So I loved that in, like, I remember listening to “The Pill’‘ by Loretta Lynn and being like, “this is so good!” Having that sort of whip smart, cutting lyricism is something that I really gravitated towards. In Christian music, Relient K was one of my favorite bands, and I liked finding that same lyricism in country music. I think the tradition of storytelling really, really resonated with me. And what would it sound like if I tried telling my own story, with that same instinct for lyricism?
And of course, Dolly Parton. I was just thinking about her the other day, as we all do. I think we all have a moment in our day when we think about Dolly Parton. I was really inspired listening to how she writes every single day when I was trying to get more serious about my songwriting. You look up the most prolific songwriters and you try and learn from them. Dolly Parton was one of those people that I read a lot of interviews about, and how she just is writing constantly. It never turns off. That was really inspiring for me and something that I try and practice as a songwriter now.
CJ: So you came out of this CCM tradition. I think “Good Man” might be your most classically country song. It’s also a little thematically different from the rest of your EP. What led you to include that sound and that song as part of the narrative on the album?
Grace: Yeah. I love that song a lot. I say this with every degree of humility in me, but I think that’s my Johnny Cash moment, that’s what I was going for. It was really difficult to produce that one at home because I produced Preacher’s Kid on my USB mic. So all the outside sounds were MP3s that I could find for free. So like the sound of a bullet casing hitting the ground—I wasn’t able to record that and actually have pure audio. I had to find that on YouTube.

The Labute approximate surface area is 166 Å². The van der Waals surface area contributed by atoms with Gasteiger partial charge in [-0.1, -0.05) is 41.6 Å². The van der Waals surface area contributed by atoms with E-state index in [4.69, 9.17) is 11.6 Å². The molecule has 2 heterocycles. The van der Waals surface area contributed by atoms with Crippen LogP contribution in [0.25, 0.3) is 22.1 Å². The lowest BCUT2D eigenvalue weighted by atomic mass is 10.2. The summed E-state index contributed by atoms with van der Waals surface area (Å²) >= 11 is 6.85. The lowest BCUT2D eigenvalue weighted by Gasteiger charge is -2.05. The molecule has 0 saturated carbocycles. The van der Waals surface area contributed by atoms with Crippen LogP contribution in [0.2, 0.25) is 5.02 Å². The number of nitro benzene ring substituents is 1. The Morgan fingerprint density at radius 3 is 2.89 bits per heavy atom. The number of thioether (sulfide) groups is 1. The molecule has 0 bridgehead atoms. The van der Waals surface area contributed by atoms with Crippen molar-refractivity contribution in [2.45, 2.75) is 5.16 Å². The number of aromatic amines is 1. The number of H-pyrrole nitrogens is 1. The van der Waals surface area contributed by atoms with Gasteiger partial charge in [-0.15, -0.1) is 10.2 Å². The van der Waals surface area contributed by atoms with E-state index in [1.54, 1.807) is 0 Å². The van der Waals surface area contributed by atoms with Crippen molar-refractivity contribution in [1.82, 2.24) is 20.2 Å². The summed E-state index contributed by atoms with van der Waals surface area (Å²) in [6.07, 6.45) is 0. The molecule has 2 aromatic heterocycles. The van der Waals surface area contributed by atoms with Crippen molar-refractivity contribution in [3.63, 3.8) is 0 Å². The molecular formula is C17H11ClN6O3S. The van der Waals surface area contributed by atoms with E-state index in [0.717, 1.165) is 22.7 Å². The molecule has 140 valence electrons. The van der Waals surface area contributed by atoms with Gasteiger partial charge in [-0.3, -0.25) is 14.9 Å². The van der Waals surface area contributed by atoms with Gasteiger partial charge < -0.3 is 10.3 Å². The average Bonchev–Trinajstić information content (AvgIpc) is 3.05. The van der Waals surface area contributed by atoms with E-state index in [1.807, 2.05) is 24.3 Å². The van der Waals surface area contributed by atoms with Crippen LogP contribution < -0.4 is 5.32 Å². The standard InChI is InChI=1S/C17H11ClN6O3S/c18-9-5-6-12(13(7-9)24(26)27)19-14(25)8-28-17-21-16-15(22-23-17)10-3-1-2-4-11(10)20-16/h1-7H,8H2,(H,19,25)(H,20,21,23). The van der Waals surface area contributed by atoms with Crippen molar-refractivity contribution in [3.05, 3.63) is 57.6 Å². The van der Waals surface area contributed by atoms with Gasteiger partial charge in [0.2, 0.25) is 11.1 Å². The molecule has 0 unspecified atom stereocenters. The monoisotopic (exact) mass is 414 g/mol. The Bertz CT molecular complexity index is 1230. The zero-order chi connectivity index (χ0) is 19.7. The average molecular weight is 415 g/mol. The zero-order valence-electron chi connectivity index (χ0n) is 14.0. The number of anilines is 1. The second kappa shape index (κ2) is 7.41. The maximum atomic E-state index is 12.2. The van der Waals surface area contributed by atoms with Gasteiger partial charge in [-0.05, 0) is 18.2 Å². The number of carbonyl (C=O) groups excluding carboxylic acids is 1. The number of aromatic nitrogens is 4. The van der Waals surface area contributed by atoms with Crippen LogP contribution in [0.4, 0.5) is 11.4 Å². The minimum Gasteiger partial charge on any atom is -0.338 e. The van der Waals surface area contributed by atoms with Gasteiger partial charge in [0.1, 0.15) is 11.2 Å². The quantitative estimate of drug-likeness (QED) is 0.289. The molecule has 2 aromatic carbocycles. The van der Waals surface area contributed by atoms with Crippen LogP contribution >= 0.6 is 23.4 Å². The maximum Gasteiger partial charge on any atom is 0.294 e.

But I did want that to have this very distinct Western, outlaw country type of flavor to it because that song is about people that continue to betray us people in positions of power. It speaks to individuals specific to me, but I imagine that people could find these figures in their own life. And yet I have this bad habit, I suppose, of rooting for someone or—I really believe that we are good. But we do bad things. And I root for the good person. I root for the good man, the good woman, the good person, in each of us, despite certain people proving that they’re not interested in engaging with that side of them over and over again. And yet I still come back to making excuses. It’s like this lament: I’m not even angry about who they are. I’m just so sad that they choose to continually let me and others down. So that’s what that song is about for me.
It’s definitely one that is close to my heart. It’s something that I needed to get out of my system, because I think those people know who they are in my life. Sometimes that feels good for me, when I write a song where it’s like, “I didn’t have to say this to you cause I know that you heard it on Preacher’s Kid” and that’s all I have. Let that be that, you know; we have nothing more to talk about, really.
-Jake Blount’s gorgeous new video got a writeup in Rolling Stone! Mazel! You can listen to it on the Rainbow Rodeo playlist! - Sarah Shook has an indie rock project coming up called Mightmare. You can also hear it on the Spotify playlist! - write for Bible Belt Queers - Lots of people everywhere need help, but Color Me Country could use some cash to support BIPOC country artists - You can get almost 50% off the book Queer Country using this code: F21UIP - This thread gives advice on self-managed transition in Alabama and other states that restrict our bodily autonomy
Updated every two weeks!